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Namaste – Impressions of Nepal

NEPAL | Sunday, 11 March 2007 | Views [3693] | Comments [3]

Annapurna South

Annapurna South

Nepal has had rather a mixed press over the last few years; countries going through a Civil War tend not to be on the list of ‘must see’ places for most travelers. Since late 2006, the countryside has been quiet with the Maoists now in the government and their guerrilla army in camps. So now is the time to make that trip.

I was last in Nepal in 1998 and I had forgotten what a pleasant and welcoming country it is. Arriving from India the differences soon become apparent once you get past the border zone. The country is better tended, the streets for the most part are clean and there is less traffic and noise. When the people here say ‘Namaste’ (the all purpose greeting) they genuinely greeting you, not saying ‘Namaste’, would you like to look in my shop, do you want a taxi etc,etc. Women also play a bigger role in daily life, working in shops, taking part in discussions in the street and even waiting on tables, which gives the whole society a more mellow feel.

Where Nepal is far ahead of India is in the provision of tourist services. This is a country that lives on tourism and has worked out what tourists want. So the hotels really are clean and there really is hot water. Although the tourist menus are pretty much the same everywhere, the quality is consistently good. Even up in the villages on the trekking trails you can always get something tasty to eat.

In Pokhara I was surprised by how much the Lakeside tourist area had expanded, obviously things had been going well until the downturn during the war. What was very different were the tourists themselves. On my last visit, most of the tourists and trekkers were European, now they are outnumbered two to one by Asian travelers. The Nepali’s had worked out that if the Westerners were going to be scared off , they should try and attract tourists from countries closer to home, where people were keen to travel - like the Chinese. Nepal offers free Visas to the Mainland Chinese and there are direct flights to Kathmandu while the Koreans have direct charter flights all through the peak season. Many businesses had signs up in Chinese, Japanese and Korean and some restaurants and hotels catered only for one particular nationality.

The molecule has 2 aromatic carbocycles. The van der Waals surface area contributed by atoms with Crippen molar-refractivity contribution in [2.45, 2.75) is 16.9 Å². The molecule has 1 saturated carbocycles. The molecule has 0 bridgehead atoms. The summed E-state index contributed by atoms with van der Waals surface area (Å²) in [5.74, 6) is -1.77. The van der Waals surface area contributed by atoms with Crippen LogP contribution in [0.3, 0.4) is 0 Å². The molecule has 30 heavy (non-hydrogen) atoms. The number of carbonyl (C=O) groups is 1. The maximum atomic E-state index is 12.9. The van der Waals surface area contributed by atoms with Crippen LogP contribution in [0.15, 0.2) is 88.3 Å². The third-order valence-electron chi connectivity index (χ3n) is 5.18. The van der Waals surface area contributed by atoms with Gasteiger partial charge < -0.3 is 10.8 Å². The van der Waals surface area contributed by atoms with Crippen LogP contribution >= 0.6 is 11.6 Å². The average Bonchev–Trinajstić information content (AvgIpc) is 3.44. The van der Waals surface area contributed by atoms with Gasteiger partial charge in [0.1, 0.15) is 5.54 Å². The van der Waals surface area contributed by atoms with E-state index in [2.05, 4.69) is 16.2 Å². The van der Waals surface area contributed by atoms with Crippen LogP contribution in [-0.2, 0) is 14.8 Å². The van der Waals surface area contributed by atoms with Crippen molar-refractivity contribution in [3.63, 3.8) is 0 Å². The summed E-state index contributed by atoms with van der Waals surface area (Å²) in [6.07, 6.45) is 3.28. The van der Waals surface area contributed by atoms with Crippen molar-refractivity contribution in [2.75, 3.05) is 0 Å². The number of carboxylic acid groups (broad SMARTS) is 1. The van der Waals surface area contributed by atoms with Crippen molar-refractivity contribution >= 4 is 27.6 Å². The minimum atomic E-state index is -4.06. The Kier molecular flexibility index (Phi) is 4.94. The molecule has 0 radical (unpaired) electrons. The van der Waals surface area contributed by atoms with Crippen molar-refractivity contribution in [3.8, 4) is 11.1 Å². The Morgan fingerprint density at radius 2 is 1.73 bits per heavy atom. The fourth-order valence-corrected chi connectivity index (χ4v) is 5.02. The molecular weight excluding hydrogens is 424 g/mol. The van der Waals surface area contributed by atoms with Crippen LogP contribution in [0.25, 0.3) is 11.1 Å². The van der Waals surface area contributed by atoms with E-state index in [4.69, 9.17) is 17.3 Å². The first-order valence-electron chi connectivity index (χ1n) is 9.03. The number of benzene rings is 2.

The Chinese were mainly groups of young women (I suppose the men are all at home building the economic miracle), all of whom spoke good English and were from the prosperous Eastern cities. They are all kitted out in brand new outdoor clothes and nearly all carried a big digital camera. Unfortunately, city life had not prepared them for the rigours of mountain trekking, and even with guides and porters carrying their bags, many of them found it very hard work. As one poor girl said to me as she was helped through the snow by a porter, ‘I don’t think I’m going to make it out of these mountains alive!’

No doubt these are the vanguard of the new Chinese middle class tourists, who as more countries open up to them, we will be bumping into more and more often around the world. This is great as they are pleasant and good company.

Despite the tourists coming back, there are still signs everywhere of the problems the country has had. Army posts and principal buildings are surrounded by coils of razor wire and heavily armed soldiers man sand bagged gun emplacements. The Maoists are now part of the government and their soldiers have surrendered their arms to the UN on a temporary/permanent basis. What they need now are jobs. To help things along the USA has now cut their aid budget to Nepal by 25% as it regards the Maoists as ‘terrorists’, which will make things interesting if they should win the forthcoming election. I didn’t dare ask the young Chinese what they thought of Maoism, no doubt they would have no idea what it meant and the great helmsman himself would just be a figure from history.